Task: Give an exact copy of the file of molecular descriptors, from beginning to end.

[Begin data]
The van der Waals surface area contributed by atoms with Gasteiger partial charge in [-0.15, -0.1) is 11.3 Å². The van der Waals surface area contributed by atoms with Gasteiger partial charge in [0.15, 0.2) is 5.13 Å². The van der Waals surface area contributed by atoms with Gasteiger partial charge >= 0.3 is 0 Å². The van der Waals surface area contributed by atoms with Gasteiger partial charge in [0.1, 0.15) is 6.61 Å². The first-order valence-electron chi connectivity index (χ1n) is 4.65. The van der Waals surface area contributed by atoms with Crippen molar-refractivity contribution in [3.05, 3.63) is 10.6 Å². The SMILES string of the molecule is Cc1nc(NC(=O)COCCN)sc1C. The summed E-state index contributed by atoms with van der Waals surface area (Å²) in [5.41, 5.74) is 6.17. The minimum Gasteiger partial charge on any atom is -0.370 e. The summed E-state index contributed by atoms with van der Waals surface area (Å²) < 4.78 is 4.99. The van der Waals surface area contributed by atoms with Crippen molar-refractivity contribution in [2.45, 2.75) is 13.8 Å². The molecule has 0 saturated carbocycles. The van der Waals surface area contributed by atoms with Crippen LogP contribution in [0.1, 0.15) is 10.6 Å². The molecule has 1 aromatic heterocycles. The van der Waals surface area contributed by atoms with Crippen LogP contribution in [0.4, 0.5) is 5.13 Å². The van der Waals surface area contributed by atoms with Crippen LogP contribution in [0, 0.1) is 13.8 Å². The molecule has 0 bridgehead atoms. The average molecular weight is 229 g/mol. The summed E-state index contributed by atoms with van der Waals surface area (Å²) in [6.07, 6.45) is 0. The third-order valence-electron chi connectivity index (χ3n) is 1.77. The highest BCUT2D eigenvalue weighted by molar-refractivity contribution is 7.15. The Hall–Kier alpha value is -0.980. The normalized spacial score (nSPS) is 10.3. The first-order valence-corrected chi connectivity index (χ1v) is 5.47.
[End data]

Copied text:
The van der Waals surface area contributed by atoms with Gasteiger partial charge in [-0.15, -0.1) is 11.3 Å². The van der Waals surface area contributed by atoms with Gasteiger partial charge in [0.15, 0.2) is 5.13 Å². The van der Waals surface area contributed by atoms with Gasteiger partial charge >= 0.3 is 0 Å². The van der Waals surface area contributed by atoms with Gasteiger partial charge in [0.1, 0.15) is 6.61 Å². The first-order valence-electron chi connectivity index (χ1n) is 4.65. The van der Waals surface area contributed by atoms with Crippen molar-refractivity contribution in [3.05, 3.63) is 10.6 Å². The SMILES string of the molecule is Cc1nc(NC(=O)COCCN)sc1C. The summed E-state index contributed by atoms with van der Waals surface area (Å²) in [5.41, 5.74) is 6.17. The minimum Gasteiger partial charge on any atom is -0.370 e. The summed E-state index contributed by atoms with van der Waals surface area (Å²) < 4.78 is 4.99. The van der Waals surface area contributed by atoms with Crippen molar-refractivity contribution in [2.45, 2.75) is 13.8 Å². The molecule has 0 saturated carbocycles. The van der Waals surface area contributed by atoms with Crippen LogP contribution in [0.1, 0.15) is 10.6 Å². The molecule has 1 aromatic heterocycles. The van der Waals surface area contributed by atoms with Crippen LogP contribution in [0.4, 0.5) is 5.13 Å². The van der Waals surface area contributed by atoms with Crippen LogP contribution in [0, 0.1) is 13.8 Å². The molecule has 0 bridgehead atoms. The average molecular weight is 229 g/mol. The summed E-state index contributed by atoms with van der Waals surface area (Å²) in [6.07, 6.45) is 0. The third-order valence-electron chi connectivity index (χ3n) is 1.77. The highest BCUT2D eigenvalue weighted by molar-refractivity contribution is 7.15. The Hall–Kier alpha value is -0.980. The normalized spacial score (nSPS) is 10.3. The first-order valence-corrected chi connectivity index (χ1v) is 5.47.